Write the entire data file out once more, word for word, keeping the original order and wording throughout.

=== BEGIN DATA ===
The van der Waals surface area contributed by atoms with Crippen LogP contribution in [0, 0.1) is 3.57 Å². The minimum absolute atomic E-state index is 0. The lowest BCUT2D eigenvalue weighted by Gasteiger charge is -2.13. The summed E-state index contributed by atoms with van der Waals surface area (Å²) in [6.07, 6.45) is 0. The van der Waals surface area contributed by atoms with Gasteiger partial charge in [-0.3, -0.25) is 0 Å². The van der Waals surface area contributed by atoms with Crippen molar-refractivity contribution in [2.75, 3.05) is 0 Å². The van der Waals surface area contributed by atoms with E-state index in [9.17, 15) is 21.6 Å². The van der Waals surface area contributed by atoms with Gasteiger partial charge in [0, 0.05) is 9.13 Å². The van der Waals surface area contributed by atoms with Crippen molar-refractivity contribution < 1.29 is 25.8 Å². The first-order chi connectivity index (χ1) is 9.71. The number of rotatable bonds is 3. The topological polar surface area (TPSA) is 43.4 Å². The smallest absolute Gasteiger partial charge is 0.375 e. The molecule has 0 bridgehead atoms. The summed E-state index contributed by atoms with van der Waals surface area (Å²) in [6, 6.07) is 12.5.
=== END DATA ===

The van der Waals surface area contributed by atoms with Crippen LogP contribution in [0, 0.1) is 3.57 Å². The minimum absolute atomic E-state index is 0. The lowest BCUT2D eigenvalue weighted by Gasteiger charge is -2.13. The summed E-state index contributed by atoms with van der Waals surface area (Å²) in [6.07, 6.45) is 0. The van der Waals surface area contributed by atoms with Gasteiger partial charge in [-0.3, -0.25) is 0 Å². The van der Waals surface area contributed by atoms with Crippen molar-refractivity contribution in [2.75, 3.05) is 0 Å². The van der Waals surface area contributed by atoms with E-state index in [9.17, 15) is 21.6 Å². The van der Waals surface area contributed by atoms with Gasteiger partial charge in [0, 0.05) is 9.13 Å². The van der Waals surface area contributed by atoms with Crippen molar-refractivity contribution < 1.29 is 25.8 Å². The first-order chi connectivity index (χ1) is 9.71. The number of rotatable bonds is 3. The topological polar surface area (TPSA) is 43.4 Å². The smallest absolute Gasteiger partial charge is 0.375 e. The molecule has 0 bridgehead atoms. The summed E-state index contributed by atoms with van der Waals surface area (Å²) in [6, 6.07) is 12.5.